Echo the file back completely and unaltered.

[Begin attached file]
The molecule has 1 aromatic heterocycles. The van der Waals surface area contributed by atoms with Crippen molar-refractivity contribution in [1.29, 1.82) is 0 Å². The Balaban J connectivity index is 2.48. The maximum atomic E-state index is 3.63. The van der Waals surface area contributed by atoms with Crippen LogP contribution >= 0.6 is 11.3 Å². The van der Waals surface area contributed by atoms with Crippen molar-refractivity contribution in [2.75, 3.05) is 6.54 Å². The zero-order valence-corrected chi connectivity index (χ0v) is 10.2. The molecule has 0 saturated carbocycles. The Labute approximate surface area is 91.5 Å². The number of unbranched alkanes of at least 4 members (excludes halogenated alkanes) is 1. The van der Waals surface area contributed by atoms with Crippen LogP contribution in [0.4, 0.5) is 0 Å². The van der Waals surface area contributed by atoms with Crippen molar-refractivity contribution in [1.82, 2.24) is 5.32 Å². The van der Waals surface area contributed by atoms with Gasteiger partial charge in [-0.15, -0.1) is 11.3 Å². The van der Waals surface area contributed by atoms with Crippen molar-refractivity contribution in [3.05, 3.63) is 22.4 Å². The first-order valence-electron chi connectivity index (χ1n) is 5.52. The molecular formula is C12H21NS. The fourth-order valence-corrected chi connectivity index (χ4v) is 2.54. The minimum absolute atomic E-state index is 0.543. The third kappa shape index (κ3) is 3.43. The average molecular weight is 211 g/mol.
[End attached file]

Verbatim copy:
The molecule has 1 aromatic heterocycles. The van der Waals surface area contributed by atoms with Crippen molar-refractivity contribution in [1.29, 1.82) is 0 Å². The Balaban J connectivity index is 2.48. The maximum atomic E-state index is 3.63. The van der Waals surface area contributed by atoms with Crippen LogP contribution >= 0.6 is 11.3 Å². The van der Waals surface area contributed by atoms with Crippen molar-refractivity contribution in [2.75, 3.05) is 6.54 Å². The zero-order valence-corrected chi connectivity index (χ0v) is 10.2. The molecule has 0 saturated carbocycles. The Labute approximate surface area is 91.5 Å². The number of unbranched alkanes of at least 4 members (excludes halogenated alkanes) is 1. The van der Waals surface area contributed by atoms with Crippen LogP contribution in [0.4, 0.5) is 0 Å². The van der Waals surface area contributed by atoms with Crippen molar-refractivity contribution in [1.82, 2.24) is 5.32 Å². The van der Waals surface area contributed by atoms with Gasteiger partial charge in [-0.15, -0.1) is 11.3 Å². The van der Waals surface area contributed by atoms with Crippen molar-refractivity contribution in [3.05, 3.63) is 22.4 Å². The first-order valence-electron chi connectivity index (χ1n) is 5.52. The molecular formula is C12H21NS. The fourth-order valence-corrected chi connectivity index (χ4v) is 2.54. The minimum absolute atomic E-state index is 0.543. The third kappa shape index (κ3) is 3.43. The average molecular weight is 211 g/mol.